Great review of a wonderful book.  Tartakover has a well deserved reputation as a a fine annotator.  His collection of his own best games is also well worth owning, and was published by the same company that published 500 Master Games.

    Interesting game shown here.  With all of the maneuvering, switching flanks and use of outposts, the game has a very Nimzovitchian feel, a good 40 years before Nimzovitch was expounding on his ideas.

  • 4 anni fa


    This bookshelf series is great. A pre-computer and Internet chess era IM from AK is way more impressive than a GM from NY or CA. I checked "top" AK players, since IM Smith is now in PA, #1 is a little over 2000, and #21 is 200. I hope to learn from his articles how to self-study and improve.

  • 4 anni fa


    This is a great book with some good annotation, giving possible analysis mistakes due to pre-computer judgements. It is pretty solid though, giving a wide range including odds games. A good exercise for chess improvement would be to go over each game, hand analysing the games, then going over the games with an engine to see any possible mistakes. There is a reason why IM's own this book. A player develops not by saying yes yes master, but rather, yes master, why are you are you right, and more importantly, do i believe you are right!! We can seek the guidence of the master, but not trust it blindly, that's what will give us the strength to make us masters!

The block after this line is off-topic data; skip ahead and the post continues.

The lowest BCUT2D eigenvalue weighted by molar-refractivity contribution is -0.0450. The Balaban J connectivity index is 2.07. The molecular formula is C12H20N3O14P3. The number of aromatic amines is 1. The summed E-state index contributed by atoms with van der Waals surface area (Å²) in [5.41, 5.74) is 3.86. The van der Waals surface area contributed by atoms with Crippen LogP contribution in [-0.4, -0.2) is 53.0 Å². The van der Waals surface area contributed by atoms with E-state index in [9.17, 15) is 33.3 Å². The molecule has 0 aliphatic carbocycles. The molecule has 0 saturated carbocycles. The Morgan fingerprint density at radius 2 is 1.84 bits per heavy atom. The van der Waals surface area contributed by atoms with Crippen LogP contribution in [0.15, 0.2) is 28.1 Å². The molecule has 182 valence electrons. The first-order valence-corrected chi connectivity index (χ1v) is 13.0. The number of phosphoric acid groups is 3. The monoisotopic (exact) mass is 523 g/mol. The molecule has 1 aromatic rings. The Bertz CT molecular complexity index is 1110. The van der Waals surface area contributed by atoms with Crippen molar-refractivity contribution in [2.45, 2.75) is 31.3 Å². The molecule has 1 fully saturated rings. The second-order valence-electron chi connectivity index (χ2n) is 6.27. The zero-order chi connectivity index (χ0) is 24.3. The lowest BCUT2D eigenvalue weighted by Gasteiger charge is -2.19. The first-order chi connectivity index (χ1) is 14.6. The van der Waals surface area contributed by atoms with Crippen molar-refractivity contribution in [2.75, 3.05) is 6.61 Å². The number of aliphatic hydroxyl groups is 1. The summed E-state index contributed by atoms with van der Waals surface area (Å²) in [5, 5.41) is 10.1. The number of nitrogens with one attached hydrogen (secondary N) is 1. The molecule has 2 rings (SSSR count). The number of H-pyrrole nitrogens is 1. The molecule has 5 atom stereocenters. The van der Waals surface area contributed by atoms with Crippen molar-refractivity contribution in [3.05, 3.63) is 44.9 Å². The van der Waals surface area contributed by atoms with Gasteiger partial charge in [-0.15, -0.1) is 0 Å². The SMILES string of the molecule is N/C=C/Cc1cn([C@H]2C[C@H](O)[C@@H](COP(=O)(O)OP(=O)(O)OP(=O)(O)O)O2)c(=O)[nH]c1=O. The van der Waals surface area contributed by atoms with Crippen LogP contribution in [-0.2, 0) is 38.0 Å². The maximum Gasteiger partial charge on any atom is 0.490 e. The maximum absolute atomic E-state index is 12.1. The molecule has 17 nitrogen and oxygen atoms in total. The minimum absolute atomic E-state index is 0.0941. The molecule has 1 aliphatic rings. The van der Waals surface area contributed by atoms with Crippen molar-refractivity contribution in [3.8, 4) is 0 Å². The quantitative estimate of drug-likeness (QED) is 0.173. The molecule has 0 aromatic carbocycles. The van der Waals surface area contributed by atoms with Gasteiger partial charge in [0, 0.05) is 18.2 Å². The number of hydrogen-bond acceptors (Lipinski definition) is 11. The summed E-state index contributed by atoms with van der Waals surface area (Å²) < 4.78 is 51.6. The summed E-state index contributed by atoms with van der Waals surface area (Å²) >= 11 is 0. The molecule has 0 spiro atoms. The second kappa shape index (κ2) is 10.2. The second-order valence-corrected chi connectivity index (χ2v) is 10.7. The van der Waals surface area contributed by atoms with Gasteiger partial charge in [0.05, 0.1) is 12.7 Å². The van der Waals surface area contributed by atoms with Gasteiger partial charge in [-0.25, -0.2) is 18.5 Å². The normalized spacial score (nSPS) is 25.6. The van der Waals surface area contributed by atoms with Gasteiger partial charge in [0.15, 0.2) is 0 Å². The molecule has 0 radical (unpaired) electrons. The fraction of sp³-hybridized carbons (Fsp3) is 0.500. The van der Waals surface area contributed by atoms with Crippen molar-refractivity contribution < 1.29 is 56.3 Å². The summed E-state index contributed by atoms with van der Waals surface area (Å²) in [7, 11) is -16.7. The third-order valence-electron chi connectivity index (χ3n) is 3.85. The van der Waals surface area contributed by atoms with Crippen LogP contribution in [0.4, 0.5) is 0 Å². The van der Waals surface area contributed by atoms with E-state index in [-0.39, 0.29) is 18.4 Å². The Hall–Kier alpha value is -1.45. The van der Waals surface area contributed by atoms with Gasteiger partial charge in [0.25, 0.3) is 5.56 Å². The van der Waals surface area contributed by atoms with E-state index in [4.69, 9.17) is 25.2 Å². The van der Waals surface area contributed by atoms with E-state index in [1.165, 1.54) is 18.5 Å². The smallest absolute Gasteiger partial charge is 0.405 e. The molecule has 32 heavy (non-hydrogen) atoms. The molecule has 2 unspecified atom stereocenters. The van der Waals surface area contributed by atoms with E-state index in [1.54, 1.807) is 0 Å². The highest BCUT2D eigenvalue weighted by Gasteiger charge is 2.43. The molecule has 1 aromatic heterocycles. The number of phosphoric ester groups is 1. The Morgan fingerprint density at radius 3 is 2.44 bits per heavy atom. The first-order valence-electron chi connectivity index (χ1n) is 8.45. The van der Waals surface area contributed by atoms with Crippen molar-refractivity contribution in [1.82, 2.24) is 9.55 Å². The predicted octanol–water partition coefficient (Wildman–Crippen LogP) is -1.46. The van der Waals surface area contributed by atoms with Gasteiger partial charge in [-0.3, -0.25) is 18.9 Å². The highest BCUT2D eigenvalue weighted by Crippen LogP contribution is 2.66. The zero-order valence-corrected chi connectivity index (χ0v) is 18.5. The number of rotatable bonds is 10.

• 4 anni fa


    It's possible it was reprinted with algebraic notation. They did it with Lasker's Manual.

  • 4 anni fa


    Great review! I haven't read the book, but after reading the review and the comments it seems like I should!

    Bryan: You write under the 'What's good about it?' topic, "...Or he could play through it in five minutes and absorb the patterns." I was just curious whether you think chess is mostly about learning patterns by heart. If you know a lot of patterns you are stronger than the one who knows fewer patterns. So playing strength is simply a measure of the number of patterns you know.